Dish churn spikes in Q1, loses 552K pay TV subs across satellite, Sling TV vMVPD

Dish Network continued to see subscribers leave its pay TV systems in the first quarter as churn spiked sharply and the company reported losing a net total of 552,00 subscribers across Dish TV satellite service and its virtual MVPD Sling TV.

The steep losses are markedly worse than the 462,000 net pay TV subs Dish lost in Q1 of 2022 (or the 268,000 in Q4 2022) and bring its pay TV total to 9.19 million.  Sling TV now has a base of 2.1 million subscribers, around 230,000 less than it ended Q4 with. At last disclosure competing vMVPD YouTube TV had around 5 million users, while Hulu + Live TV had 4.5 million as of December 31 (Disney reports Q1 on Wednesday). On the satellite side Dish lost just over 300,000 subscribers in the period, ending Q1 with a base of 7.09 million (which as MoffettNathanson analysts pointed out, that base is “roughly half the size it was a decade ago.”)

Dish is shedding pay TV subscribers as it also looks to fund and build out a 5G wireless network, with the intent of competing as a fourth facilities-based carrier. It currently operates Boost Mobile as an MVNO but also experienced wireless losses in the quarter, reporting a decrease of approximately 81,000 net subscribers.

Overall net income in the period was $223 million, down from $433 million in the same period a year ago. Total revenue of $3.95 billion was down from $4.33 billion in Q1 2022.

Notably, in the Q1 period Dish was hit by a cybersecurity incident, which was first disclosed during the company’s fourth quarter earnings call in February. In the time since cyber security attack in late February Dish acknowledged certain data from corporate IT systems were taken but kept fairly tight-lipped about causes and impacts. However, in its 10-Q filing with the SEC Monday Dish said the investigation into the incident is now substantially complete.

“We have determined that our customer databases were not accessed in this incident. However, we have confirmed that certain employee-related records as well as a limited number of other records containing personal information were among the data extracted,” Dish stated in the SEC filing.

It went on to say that it’s take steps to protect the personal information and got confirmation that the extracted data was deleted and doesn’t have any evidence that it was misused.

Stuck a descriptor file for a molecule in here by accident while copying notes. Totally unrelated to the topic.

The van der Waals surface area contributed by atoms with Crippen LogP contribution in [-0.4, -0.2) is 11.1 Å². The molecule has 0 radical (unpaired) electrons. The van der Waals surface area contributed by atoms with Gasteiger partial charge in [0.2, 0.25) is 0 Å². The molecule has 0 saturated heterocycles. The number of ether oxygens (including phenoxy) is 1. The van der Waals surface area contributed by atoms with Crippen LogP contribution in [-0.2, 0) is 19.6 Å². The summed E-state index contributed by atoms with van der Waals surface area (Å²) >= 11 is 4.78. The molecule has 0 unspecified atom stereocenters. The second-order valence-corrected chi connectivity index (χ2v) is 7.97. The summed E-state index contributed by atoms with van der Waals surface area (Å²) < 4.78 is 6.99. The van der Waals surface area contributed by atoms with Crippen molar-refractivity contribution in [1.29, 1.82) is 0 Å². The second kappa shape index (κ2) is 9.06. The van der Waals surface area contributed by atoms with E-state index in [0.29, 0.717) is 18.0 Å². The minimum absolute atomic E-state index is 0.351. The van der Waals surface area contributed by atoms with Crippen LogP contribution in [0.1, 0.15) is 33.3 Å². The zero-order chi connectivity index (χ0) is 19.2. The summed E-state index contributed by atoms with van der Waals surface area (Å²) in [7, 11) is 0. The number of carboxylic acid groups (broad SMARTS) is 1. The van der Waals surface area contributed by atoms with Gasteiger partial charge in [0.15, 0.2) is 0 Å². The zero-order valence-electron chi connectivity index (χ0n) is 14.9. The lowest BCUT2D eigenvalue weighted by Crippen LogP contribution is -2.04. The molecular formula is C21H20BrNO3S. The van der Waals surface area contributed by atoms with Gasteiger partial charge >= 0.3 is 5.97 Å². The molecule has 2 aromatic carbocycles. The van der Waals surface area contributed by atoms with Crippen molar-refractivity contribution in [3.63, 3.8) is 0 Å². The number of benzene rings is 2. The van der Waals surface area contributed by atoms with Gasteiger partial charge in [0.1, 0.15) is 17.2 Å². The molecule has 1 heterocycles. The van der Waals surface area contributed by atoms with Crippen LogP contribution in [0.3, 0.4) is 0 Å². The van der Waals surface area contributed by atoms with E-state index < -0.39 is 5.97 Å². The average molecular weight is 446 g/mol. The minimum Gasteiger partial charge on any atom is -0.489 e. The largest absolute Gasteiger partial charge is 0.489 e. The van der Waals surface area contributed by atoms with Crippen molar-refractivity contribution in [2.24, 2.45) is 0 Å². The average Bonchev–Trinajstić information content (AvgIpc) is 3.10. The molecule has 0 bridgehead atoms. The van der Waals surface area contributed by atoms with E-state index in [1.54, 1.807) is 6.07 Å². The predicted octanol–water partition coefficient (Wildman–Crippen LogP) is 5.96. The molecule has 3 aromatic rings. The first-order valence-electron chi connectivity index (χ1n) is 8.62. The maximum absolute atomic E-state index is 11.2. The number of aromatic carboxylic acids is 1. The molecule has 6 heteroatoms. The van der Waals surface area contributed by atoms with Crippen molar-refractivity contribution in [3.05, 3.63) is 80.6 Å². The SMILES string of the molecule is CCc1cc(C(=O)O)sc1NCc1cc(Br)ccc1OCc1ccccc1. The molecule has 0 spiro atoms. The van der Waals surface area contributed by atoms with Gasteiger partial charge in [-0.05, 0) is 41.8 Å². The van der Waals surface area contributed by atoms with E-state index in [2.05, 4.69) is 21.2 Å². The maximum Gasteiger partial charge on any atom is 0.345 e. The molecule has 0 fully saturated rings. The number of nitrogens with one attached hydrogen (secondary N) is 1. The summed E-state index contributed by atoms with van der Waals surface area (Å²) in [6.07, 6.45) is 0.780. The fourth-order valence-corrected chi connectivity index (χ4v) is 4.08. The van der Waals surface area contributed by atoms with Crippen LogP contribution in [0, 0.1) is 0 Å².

“While we have no evidence that this data has been misused, we have started the process of notifying individuals whose data was extracted,” Dish continued.

During the incident Dish’s satellite TV, vMVPD and retail wireless service and data networks remained operational, but it caused an internal systems outage that impacted IT and communications systems as well as some customer-facing websites that impacted consumers ability to access accounts and pay bills.

Dish also disclosed incurring expenses related to the cybersecurity incident, approximately $30 million in Q1, including to fix the situation and provide additional customer support. The company suggested that cybersecurity costs are behind it and said all systems have been restored.

Dish TV churn spikes

In a May 8 research note to investors, analysts at MoffettNathanson pointed to questions that were raised about impacts, such as whether there would be a spike in satellite TV churn, or if it would fall because Dish couldn’t process disconnect request; or if satellite TV ARPU would fall because customers couldn’t order pay-per-view, among other questions.

Analysts led by Craig Moffett pointed out that Dish hadn’t offered guidance on any of the questions raised.

“Well, now we know what happened in Q1. Losses were bad – the company missed on most key metrics,” wrote Moffett.

Still, he noted it isn’t entirely clear how much the rate of declines in the quarter were out of the ordinary.

“The decline in the satellite TV business accelerated sharply, with the company losing 318K subscribers,” wrote Moffett, adding the results were significantly worse than losses a year ago and the 214,000 anticipated by analyst consensus. The firm said it means Dish’s core satellite TV business is contracting at an annual rate of 11.2%, the worse rate since before the pandemic.

However, MoffettNathason said the decline in gross additions wasn’t the real issue, instead it was churn at Dish which jumped “much higher” than the year prior or than what Wall Street expected.

“Dish’s churn rate of 1.98% was up 39 bps [basis points] from a year ago, an almost unprecedented jump, missing consensus by an astounding 62 bps,” wrote the firm.

And back to the uncertainty of results, Moffett noted that “it is unclear whether this result would have been worse had the company been fully able to process service termination requests.” As a result, the firm said it’s uncertain if Q2 results will likewise be bad, or worse than Q1.

As for its virtual pay TV business, Moffett pointed out that Sling TV subscriber metrics also “missed consensus by a wide margin.”

Related to its pay TV business, Dish during the quarter also introduced a new video offering – it’s free ad-supported streaming TV (FAST) Freestream.  Last week Freestream, which is free to use and doesn’t require a subscription, announced reaching over 335 channels. Dish hasn’t disclosed any metrics yet as to users, engagement or ad revenue from Freestream. The company’s scheduled to hold a first quarter earnings call at noon on Monday.